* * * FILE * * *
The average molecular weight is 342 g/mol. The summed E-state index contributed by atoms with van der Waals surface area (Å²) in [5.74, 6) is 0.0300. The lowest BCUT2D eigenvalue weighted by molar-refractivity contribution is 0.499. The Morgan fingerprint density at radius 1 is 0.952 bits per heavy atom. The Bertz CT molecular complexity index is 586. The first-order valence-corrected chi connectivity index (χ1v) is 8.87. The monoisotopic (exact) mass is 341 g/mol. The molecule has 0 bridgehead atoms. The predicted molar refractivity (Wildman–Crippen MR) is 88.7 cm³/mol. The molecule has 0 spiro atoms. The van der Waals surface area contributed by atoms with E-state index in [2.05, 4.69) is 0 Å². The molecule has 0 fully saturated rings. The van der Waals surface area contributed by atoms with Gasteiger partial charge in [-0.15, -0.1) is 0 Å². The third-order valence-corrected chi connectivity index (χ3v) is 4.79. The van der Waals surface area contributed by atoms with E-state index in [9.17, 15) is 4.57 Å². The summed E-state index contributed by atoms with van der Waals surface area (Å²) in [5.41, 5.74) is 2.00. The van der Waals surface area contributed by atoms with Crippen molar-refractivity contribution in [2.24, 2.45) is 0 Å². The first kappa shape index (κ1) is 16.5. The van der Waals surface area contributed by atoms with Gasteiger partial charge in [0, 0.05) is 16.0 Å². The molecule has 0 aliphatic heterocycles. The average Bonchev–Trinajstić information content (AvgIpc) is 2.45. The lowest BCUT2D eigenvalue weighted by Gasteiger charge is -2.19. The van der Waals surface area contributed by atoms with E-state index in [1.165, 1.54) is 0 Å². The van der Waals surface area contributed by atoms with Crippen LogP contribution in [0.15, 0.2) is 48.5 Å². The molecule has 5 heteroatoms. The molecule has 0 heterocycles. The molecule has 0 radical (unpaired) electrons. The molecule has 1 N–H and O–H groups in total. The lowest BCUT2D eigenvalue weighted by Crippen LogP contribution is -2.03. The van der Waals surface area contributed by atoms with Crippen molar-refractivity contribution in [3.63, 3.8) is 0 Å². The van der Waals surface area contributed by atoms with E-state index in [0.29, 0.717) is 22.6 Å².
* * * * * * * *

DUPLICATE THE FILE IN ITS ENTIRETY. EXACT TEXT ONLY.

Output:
The average molecular weight is 342 g/mol. The summed E-state index contributed by atoms with van der Waals surface area (Å²) in [5.74, 6) is 0.0300. The lowest BCUT2D eigenvalue weighted by molar-refractivity contribution is 0.499. The Morgan fingerprint density at radius 1 is 0.952 bits per heavy atom. The Bertz CT molecular complexity index is 586. The first-order valence-corrected chi connectivity index (χ1v) is 8.87. The monoisotopic (exact) mass is 341 g/mol. The molecule has 0 bridgehead atoms. The predicted molar refractivity (Wildman–Crippen MR) is 88.7 cm³/mol. The molecule has 0 spiro atoms. The van der Waals surface area contributed by atoms with E-state index in [2.05, 4.69) is 0 Å². The molecule has 0 fully saturated rings. The van der Waals surface area contributed by atoms with Gasteiger partial charge in [-0.15, -0.1) is 0 Å². The third-order valence-corrected chi connectivity index (χ3v) is 4.79. The van der Waals surface area contributed by atoms with E-state index in [9.17, 15) is 4.57 Å². The summed E-state index contributed by atoms with van der Waals surface area (Å²) in [5.41, 5.74) is 2.00. The van der Waals surface area contributed by atoms with Crippen molar-refractivity contribution in [2.24, 2.45) is 0 Å². The first kappa shape index (κ1) is 16.5. The van der Waals surface area contributed by atoms with Gasteiger partial charge in [0, 0.05) is 16.0 Å². The molecule has 0 aliphatic heterocycles. The average Bonchev–Trinajstić information content (AvgIpc) is 2.45. The lowest BCUT2D eigenvalue weighted by Gasteiger charge is -2.19. The van der Waals surface area contributed by atoms with E-state index in [1.165, 1.54) is 0 Å². The van der Waals surface area contributed by atoms with Crippen LogP contribution in [0.15, 0.2) is 48.5 Å². The molecule has 5 heteroatoms. The molecule has 0 heterocycles. The molecule has 0 radical (unpaired) electrons. The molecule has 1 N–H and O–H groups in total. The lowest BCUT2D eigenvalue weighted by Crippen LogP contribution is -2.03. The van der Waals surface area contributed by atoms with Crippen molar-refractivity contribution in [3.63, 3.8) is 0 Å². The van der Waals surface area contributed by atoms with E-state index in [0.29, 0.717) is 22.6 Å².